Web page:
Heroine Dragana Jurišić displays in group exhibition SATURATION: the everyday transformed held at Crawford Art Gallery, Cork, Ireland until June 26, 2022...
Dragana Jurišić is a photographer from the former Yugoslavia now based in Dublin. She took up photography after her home and all the family photos were burned during the Croatian War of Independence. Photography was a means to order a world in chaos. She studied psychology before moving to Ireland and gaining her PhD in photography.
Dragana’s first book YU: The Lost Country (2011-13) is a search for a homeland and an identity that no longer exists. Following the steps of author Rebecca West, Dragana combines images and text to explore what it means to be an exile with no possibility of return. Using hybrid techniques of documentary, personal reflection, and quotes from West’s Black Lamb and Grey Falcon (1941), she recreates the disappearance, and burial, of national identity.
Her work often looks to stories as a way of talking about larger issues. In My Own Unknown (2014-), Dragana considers what it means to be a woman in the 21st century. It is a complex work split into chapters, each considering stories told about women. Chapter One investigates a family story about a mysterious cousin who escaped Yugoslavia for Paris. Chapter Two ponders the other unknown women of Paris, particularly l’Inconnue de la Seine whose face became an artists’ muse. Chapter Three takes the woman’s role as muse further with a collaborative project, 100 Muses. Dragana put out an open call for women to pose nude. The sessions reversed the historical roles of artist and muse, giving agency and control to the women. As well as directing themselves, the muses chose the final image and were given a year to decide whether to allow their image to be part of the work.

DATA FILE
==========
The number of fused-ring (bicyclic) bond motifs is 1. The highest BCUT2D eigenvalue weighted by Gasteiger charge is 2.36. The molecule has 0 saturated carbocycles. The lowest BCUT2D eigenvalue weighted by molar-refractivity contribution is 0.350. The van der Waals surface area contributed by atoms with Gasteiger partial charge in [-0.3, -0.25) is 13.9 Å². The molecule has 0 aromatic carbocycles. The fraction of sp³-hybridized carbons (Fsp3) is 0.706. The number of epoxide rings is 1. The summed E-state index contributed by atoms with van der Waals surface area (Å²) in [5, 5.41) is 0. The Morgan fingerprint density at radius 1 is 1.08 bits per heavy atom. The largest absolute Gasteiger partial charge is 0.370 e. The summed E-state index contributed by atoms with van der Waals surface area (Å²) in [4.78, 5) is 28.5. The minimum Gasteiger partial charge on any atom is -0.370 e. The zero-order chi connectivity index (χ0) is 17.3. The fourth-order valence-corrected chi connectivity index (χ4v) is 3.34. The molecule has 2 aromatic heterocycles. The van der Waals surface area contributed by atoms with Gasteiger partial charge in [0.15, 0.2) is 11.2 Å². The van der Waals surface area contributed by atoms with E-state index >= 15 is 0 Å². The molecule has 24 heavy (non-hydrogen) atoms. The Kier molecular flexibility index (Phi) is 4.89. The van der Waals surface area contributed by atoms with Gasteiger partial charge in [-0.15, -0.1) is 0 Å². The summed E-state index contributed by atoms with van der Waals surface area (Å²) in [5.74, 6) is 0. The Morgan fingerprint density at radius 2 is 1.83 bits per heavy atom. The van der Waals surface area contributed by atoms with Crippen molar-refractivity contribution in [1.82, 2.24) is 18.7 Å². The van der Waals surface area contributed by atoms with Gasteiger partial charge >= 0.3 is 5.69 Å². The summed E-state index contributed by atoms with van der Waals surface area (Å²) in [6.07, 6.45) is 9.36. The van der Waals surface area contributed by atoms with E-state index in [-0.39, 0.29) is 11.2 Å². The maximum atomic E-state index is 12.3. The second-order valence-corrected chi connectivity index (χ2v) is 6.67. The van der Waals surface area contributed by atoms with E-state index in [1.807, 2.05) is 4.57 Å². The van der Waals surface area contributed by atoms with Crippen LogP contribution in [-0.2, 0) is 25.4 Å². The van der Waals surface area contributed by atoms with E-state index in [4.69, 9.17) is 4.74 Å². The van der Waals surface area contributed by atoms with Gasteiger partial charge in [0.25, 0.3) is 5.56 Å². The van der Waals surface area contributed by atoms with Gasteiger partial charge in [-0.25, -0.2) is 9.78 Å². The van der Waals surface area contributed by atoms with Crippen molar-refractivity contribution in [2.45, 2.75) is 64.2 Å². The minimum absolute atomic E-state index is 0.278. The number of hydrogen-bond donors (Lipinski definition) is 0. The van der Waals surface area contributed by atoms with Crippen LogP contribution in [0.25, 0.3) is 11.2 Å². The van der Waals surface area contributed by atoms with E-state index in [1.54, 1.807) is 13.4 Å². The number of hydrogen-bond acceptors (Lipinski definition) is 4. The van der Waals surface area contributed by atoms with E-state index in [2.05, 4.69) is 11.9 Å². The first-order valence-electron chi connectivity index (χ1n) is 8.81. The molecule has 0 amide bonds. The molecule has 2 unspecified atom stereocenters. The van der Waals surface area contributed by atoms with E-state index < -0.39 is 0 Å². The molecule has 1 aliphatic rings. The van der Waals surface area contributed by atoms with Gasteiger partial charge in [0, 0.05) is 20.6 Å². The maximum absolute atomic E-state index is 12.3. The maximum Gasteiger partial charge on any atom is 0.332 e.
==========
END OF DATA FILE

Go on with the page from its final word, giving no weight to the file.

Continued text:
This collaborative work is also seen in Dragana’s most recent exhibition Something from There (2020). Working with a diverse group of asylum seekers, poet Paula Meehan and the National Gallery of Ireland, the group considered objects they had brought with them on their journey. These stories allow us to see the connections between all humans, no matter their nationality.
By Emma Godfrey Pigott